Synthetic nucleoside binds to DNA mutations

Researchers in the US have developed a novel way to detect damage on DNA. The finding could open the way to a new toolkit of molecular probes to investigate the impact of chemical modifications on DNA, potentially providing insights into the way that mutations in DNA can result in cancers.


The nucleoside

Carcinogenic chemicals often work by alkylating DNA, adding water-hating carbon chains to the double helix. Bulky adducts can persist and escape repair, resulting in mutation and ultimately cancer. To understand precisely the chemical mechanisms of carcinogenesis for specific agents, it is important to be able to correlate the chemical structure of an adduct, and the extent of its distribution in DNA, with the toxicity of a given carcinogen. 

At the University of Minnesota, Jiachang Gong and Shana Sturla have now developed the first example of a synthetic nucleoside - a DNA base linked to a sugar molecule - that   can home in on a specific bulky DNA adduct called O6-benzyldeoxyguanosine, which results naturally from exposure to environmental carcinogens and is highly mutagenic.

The researchers used molecular modelling to predict that a diaminonaphthyl-derived nucleoside would form complementary hydrogen bonds to the adduc, sticking the two units together. They synthesised the nucleoside and found that it did indeed form a stable bond with the adduct. It could also distinguish between the carcinogenic adduct and similar structures formed at other positions along the DNA molecules.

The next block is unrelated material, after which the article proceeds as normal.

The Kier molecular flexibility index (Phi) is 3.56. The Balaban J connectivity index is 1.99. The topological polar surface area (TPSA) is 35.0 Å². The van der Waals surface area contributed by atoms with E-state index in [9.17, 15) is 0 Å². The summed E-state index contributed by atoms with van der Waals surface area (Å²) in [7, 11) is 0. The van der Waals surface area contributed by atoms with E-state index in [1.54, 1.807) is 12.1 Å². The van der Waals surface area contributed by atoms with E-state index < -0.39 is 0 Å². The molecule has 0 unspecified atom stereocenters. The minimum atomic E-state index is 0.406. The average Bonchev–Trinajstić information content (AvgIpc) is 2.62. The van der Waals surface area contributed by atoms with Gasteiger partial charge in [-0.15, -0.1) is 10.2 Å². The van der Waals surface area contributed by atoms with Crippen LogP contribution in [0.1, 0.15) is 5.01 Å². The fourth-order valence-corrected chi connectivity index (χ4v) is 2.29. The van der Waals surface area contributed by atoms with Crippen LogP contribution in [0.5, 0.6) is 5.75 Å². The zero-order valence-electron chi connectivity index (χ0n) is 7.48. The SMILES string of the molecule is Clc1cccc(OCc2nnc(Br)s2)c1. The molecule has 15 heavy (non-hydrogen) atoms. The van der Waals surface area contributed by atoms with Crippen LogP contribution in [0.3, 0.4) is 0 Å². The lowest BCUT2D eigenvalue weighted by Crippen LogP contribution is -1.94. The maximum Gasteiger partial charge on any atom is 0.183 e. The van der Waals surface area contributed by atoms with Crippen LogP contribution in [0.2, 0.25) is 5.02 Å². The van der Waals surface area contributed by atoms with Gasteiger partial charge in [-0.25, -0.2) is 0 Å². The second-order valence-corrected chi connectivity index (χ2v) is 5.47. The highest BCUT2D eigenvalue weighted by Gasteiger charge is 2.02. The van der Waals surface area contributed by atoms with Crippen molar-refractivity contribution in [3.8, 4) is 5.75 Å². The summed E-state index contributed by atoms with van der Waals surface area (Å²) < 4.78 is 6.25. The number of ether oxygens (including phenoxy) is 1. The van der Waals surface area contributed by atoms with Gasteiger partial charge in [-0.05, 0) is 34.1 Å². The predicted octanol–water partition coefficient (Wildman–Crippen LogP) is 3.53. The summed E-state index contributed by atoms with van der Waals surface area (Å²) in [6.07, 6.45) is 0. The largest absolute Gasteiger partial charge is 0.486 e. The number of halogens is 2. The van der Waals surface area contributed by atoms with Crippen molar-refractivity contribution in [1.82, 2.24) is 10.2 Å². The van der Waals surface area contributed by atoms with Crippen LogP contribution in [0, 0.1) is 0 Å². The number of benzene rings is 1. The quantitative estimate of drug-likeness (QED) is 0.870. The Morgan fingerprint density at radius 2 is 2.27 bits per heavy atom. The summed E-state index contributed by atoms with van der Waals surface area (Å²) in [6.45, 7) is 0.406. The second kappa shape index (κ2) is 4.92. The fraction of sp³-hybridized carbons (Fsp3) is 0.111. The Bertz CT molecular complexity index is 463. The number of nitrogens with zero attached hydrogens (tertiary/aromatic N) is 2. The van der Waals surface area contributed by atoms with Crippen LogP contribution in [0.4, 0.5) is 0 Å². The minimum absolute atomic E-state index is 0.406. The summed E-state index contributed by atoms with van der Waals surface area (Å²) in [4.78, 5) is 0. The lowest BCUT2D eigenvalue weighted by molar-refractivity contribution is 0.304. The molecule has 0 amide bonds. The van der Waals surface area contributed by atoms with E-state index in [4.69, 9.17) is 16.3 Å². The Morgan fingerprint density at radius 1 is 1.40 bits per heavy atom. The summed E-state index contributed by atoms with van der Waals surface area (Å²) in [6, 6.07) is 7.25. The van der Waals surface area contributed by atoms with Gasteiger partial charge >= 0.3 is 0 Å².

’This is the first report of a stable DNA base pair comprised of a biologically relevant bulky DNA adduct and a designed nucleoside partner,’ the researchers report. 

Sturla told Chemistry World that it could be possible to develop a suite of probes to study DNA alkylation resulting from specific environmental pollutants, as well as anticancer agents, some of which also work by alkylating DNA. ’But to do this effectively we think it will be important to understand in detail the physical forces that govern the stability of any adduct-probe pair,’ Sturla said. 

Henry Scowcroft of Cancer Research UK welcomed the findings. ’Research like this adds to the scientist’s armoury in the quest to beat cancer,’ Scowcroft told Chemistry World.   ’Finding out exactly how our environment interacts with our DNA to cause mutations is obviously hugely important. Although this research took place far from an oncology ward, tools like this could lead to a better understanding of carcinogenesis, and potentially new preventative strategies, new drugs, and better patient care.’

Simon Hadlington